The head of an International Atomic Energy Agency team said the terms of a deal had been agreed "in principle".
Olli Heinonen said he would report to the IAEA board next week but any further terms had to be agreed by the five nations in talks with Pyongyang.
North Korea agreed in February to shut the plant in return for foreign aid.
The deal was agreed between North Korea and its partners in nuclear disarmament talks - the US, China, Japan, Russia and South Korea.
The Yongbyon nuclear site, about 100km (65 miles) from the capital, is the centrepiece of North Korea's nuclear programme.
Mr Heinonen told the AP news agency in Pyongyang that the IAEA had agreed the terms of a deal to monitor Yongbyon's closure.
"We have concluded this understanding, what our monitoring and verification activities are in principle," he said.
He did not give any more details.
He is quoted as saying his team plans to submit its report to the IAEA board next week.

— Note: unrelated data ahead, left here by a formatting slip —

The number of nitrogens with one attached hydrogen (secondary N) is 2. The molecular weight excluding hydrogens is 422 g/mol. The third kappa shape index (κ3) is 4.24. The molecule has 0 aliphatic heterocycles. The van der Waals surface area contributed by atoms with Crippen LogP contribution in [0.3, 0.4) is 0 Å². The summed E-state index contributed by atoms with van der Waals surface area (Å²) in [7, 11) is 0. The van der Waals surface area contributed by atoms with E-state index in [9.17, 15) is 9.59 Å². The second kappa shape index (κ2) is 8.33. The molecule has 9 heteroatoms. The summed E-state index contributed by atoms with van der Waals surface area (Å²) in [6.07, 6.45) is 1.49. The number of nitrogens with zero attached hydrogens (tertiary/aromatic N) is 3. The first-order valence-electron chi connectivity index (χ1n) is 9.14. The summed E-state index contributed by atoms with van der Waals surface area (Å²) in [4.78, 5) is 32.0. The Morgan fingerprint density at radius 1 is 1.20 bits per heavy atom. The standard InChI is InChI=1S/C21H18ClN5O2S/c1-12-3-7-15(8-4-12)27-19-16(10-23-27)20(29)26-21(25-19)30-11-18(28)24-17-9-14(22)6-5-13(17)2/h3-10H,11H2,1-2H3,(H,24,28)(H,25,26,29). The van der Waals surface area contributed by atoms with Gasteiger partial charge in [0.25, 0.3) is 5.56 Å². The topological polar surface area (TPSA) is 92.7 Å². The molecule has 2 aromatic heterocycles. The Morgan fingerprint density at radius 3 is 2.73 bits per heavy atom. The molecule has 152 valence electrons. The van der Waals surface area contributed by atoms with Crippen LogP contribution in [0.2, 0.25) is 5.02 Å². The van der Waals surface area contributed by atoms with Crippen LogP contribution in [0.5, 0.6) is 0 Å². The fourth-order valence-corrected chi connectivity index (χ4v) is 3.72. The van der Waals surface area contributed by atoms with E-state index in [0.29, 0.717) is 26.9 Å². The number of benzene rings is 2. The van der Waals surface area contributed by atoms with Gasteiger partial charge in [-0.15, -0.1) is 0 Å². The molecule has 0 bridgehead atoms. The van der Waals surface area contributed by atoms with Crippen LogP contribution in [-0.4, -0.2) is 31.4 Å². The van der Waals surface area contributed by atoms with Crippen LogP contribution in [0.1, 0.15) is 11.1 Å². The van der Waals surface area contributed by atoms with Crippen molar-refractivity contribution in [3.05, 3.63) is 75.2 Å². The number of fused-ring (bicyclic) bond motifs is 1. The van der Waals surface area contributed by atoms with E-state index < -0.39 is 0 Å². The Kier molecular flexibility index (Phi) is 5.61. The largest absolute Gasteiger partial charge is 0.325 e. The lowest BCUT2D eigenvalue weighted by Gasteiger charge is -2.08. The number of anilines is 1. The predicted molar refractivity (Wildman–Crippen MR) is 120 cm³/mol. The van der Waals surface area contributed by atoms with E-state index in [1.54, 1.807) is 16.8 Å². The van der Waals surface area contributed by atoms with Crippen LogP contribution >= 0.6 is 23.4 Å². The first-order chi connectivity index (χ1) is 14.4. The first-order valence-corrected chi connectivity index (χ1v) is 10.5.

However, he said, the ultimate timing of the reactor's closure would have to be agreed by the six nations involved in the disarmament talks.
"This is for the six parties to decide. You have to ask them the time scale," he is quoted as saying.
Mr Heinonen earlier said his team was "satisfied" with a tour of the Yongbyon reactor site.
"We were able to see all of the places we wanted to see. I'm satisfied with the inspection," Japan's Kyodo News agency quoted Mr Heinonen as saying.
"The North Korea side has been extremely co-operative," he said at the conclusion of the two-day inspection.
Pyongyang invited the four-member delegation to discuss details of the closure of the reactor under an international deal agreed in February.
Speaking on Thursday, US Secretary of State Condoleezza Rice said she hoped for swift action.
"We hope for now rapid progress given the beginning, we believe, of the North Korean efforts to meet their initial action obligations," she said.
Monitoring officials were expelled from Yongbyon in December 2002, after which the reactor went into operation, allegedly producing enough plutonium for up to 12 nuclear devices.